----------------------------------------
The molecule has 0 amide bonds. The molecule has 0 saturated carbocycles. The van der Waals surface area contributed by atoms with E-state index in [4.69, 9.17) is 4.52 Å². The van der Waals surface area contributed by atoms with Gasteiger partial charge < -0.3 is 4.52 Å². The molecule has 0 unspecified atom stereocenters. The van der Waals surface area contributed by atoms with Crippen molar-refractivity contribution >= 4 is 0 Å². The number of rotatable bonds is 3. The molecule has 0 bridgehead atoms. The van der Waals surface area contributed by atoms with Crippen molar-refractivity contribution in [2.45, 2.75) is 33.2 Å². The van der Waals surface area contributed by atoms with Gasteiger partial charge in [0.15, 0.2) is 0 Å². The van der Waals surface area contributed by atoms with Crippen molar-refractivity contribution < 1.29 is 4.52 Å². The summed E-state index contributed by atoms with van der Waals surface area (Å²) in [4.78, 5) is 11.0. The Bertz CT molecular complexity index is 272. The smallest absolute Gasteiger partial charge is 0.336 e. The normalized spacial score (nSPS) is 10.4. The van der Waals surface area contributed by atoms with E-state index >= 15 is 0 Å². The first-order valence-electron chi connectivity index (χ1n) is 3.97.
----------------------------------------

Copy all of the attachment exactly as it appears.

The molecule has 0 amide bonds. The molecule has 0 saturated carbocycles. The van der Waals surface area contributed by atoms with E-state index in [4.69, 9.17) is 4.52 Å². The van der Waals surface area contributed by atoms with Gasteiger partial charge < -0.3 is 4.52 Å². The molecule has 0 unspecified atom stereocenters. The van der Waals surface area contributed by atoms with Crippen molar-refractivity contribution >= 4 is 0 Å². The number of rotatable bonds is 3. The molecule has 0 bridgehead atoms. The van der Waals surface area contributed by atoms with Crippen molar-refractivity contribution in [2.45, 2.75) is 33.2 Å². The van der Waals surface area contributed by atoms with Gasteiger partial charge in [0.15, 0.2) is 0 Å². The van der Waals surface area contributed by atoms with Crippen molar-refractivity contribution < 1.29 is 4.52 Å². The summed E-state index contributed by atoms with van der Waals surface area (Å²) in [4.78, 5) is 11.0. The Bertz CT molecular complexity index is 272. The smallest absolute Gasteiger partial charge is 0.336 e. The normalized spacial score (nSPS) is 10.4. The van der Waals surface area contributed by atoms with E-state index >= 15 is 0 Å². The first-order valence-electron chi connectivity index (χ1n) is 3.97.